MY RATING: ⭐️⭐️⭐️⭐️

This one was recommended to me by a friend, and it’s easily one of the best–if not the best, period–novels in verse that I’ve ever read. I know it’s gotten quite a lot of hype in the past few years, but I can say with certainty that it deserves it all.

Aristotle and Dante Discover the Secrets of the Universe, Benjamin Alire Sáenz

Aristotle and Dante Discover the Secrets of the Universe (Hardcover) |  Politics and Prose Bookstore

GENRE: Contemporary fiction, LGBTQ+, romance, coming-of-age

MY RATING: ⭐️⭐️⭐️

It’s been years since I’ve read this one, but it’s such an important novel–not just in the Latinx representation, but in the LGBTQ+ representation as well!

Nocturna (A Forgery of Magic, #1), Maya Motayne

Amazon.com: Nocturna (9780062842732): Motayne, Maya: Books

GENRE: High fantasy

MY RATING: ⭐️⭐️⭐️

Although I wasn’t as big a fan of this one as some of the others on this list, I loved the Latinx inspired world/magic system! One part that stood out to me was the fact that all the spells were Spanish verbs, which…okay, not gonna lie, took some of the surprise away from what the characters were about to do when I understood the words, but it’s an interesting aspect. And you can’t deny how gorgeous that cover is…

When the Moon Was Ours, Anna-Marie McLemore

Amazon.com: When the Moon Was Ours: A Novel (9781250058669): McLemore,  Anna-Marie: Books

GENRE: Fantasy, fiction, magical realism, LGBTQ+

MY RATING: ⭐️⭐️⭐️⭐️.5

I swear, Anna-Maria McLemore can do no wrong. Her prose is so beautiful, and it’s wonderfully diverse as well. There isn’t a book by her that I wouldn’t recommend, though I haven’t read Dark and Deepest Red or The Weight of Feathers yet…

Fire With Fire, Destiny Soria

Fire with Fire by Destiny Soria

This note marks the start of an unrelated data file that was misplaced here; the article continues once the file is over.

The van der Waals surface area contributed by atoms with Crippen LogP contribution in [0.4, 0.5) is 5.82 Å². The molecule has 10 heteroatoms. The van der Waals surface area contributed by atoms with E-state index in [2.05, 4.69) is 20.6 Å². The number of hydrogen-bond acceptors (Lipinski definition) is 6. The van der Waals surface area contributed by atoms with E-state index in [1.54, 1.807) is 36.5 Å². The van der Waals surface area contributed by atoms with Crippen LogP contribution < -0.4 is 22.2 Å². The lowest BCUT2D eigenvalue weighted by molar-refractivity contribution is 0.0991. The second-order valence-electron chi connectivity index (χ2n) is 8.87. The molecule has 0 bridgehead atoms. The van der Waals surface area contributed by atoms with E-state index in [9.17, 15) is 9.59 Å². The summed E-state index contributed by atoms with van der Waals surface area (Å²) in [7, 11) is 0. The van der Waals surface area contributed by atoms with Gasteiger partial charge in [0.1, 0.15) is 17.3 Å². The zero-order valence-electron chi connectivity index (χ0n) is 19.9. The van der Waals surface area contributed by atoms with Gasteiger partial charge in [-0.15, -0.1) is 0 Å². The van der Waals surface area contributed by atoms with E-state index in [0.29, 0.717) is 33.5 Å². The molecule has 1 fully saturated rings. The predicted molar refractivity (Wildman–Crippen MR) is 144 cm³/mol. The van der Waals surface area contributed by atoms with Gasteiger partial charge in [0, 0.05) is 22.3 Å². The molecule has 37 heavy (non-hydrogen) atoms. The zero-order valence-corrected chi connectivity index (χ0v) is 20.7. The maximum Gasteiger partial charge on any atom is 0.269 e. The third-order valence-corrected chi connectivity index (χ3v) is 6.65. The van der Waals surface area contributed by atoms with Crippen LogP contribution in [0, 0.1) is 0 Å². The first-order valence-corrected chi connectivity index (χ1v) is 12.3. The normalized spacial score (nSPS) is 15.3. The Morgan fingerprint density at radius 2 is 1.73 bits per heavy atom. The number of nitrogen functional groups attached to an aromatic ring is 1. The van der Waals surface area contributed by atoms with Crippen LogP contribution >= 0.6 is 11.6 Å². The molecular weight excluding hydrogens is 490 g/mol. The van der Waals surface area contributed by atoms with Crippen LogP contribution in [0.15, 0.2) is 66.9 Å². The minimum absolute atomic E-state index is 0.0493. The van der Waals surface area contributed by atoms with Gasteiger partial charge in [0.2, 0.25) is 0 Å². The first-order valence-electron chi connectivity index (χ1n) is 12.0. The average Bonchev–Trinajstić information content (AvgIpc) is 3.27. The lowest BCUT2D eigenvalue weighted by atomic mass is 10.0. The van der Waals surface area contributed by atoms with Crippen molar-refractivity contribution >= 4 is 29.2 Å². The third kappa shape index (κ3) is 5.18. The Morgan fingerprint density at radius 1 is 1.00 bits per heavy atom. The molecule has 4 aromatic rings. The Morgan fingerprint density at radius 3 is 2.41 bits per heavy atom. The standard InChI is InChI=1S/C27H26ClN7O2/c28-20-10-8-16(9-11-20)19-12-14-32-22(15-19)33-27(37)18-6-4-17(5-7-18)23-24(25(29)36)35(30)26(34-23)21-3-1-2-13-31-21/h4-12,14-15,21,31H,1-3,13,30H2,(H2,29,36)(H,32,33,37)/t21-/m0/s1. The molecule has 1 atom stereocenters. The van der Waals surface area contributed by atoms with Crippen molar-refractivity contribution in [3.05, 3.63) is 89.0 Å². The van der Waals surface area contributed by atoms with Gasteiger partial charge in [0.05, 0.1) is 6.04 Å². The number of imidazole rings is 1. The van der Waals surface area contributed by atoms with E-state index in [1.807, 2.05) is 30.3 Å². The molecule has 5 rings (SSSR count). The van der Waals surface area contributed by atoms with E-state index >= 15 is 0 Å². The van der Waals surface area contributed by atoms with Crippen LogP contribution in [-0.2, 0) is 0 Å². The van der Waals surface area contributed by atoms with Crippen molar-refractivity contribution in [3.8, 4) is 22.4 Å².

GENRE: Urban fantasy, fiction, LGBTQ+, paranormal, romance

MY RATING: ⭐️⭐️⭐️.5

I recently received this one as an eARC, and I don’t regret it! Both of the main characters are mixed race (half Latinx/half white), and Dani is bisexual! It’s the first time in a bit that representation in a book got me THAT excited. Plus, there’s the general fantasy fun of butt-kicking girls teaming up with butt-kicking dragons.

With the Fire on High, Elizabeth Acevedo

Amazon.com: With the Fire on High: From the winner of the CILIP Carnegie  Medal 2019 (9781471409004): Acevedo, Elizabeth: Books

GENRE: Contemporary fiction, realistic fiction, romance

MY RATING: ⭐️⭐️⭐️⭐️

Another powerful tale from Elizabeth Acevedo, another gorgeous cover! This book is not only guaranteed to tug at your heartstrings, but guaranteed to make you REALLY hungry.

They Both Die at the End, Adam Silvera

Amazon.com: They Both Die at the End (9780062688514): Silvera, Adam: Books

GENRE: Contemporary fiction, science fiction, LGBTQ+, romance

MY RATING: ⭐️⭐️⭐️.5

Absolutely worth a read, but it’s one of those books that you have to be in a good, stable mood to read. I mean, they tell you exactly what’s going to happen, but it’s no less rough…[sniffles]

Wild Beauty, Anna-Marie McLemore

Amazon.com: Wild Beauty: A Novel (9781250124555): McLemore, Anna-Marie:  Books

GENRE: Fantasy, magical realism, LGBTQ+, fiction, romance

MY RATING: ⭐️⭐️⭐️⭐️.5

This was my first exposure to McLemore, and it’s left a lasting impression on me to this day. It’s the kind of prose that makes you smell flowers and grass and want to dance through fields of colorful wildflowers.

TELL ME WHAT YOU THINK! Have you read any of these novels? What did you think? Are there any other great books by Latinx authors that you recommend? (Everybody’s putting Cemetery Boys on their lists…I still haven’t gotten around to reading it, but I have it on hold at the library…)

Another announcement before I go–guess what else started yesterday? Bisexual visibility week! Bi visibility day is September 23rd, so I’ll be compiling another list, this time for books with bisexual protagonists and authors. Stay tuned!

Today’s song:

That’s it for this post! Have a wonderful rest of your day, and take care of yourselves!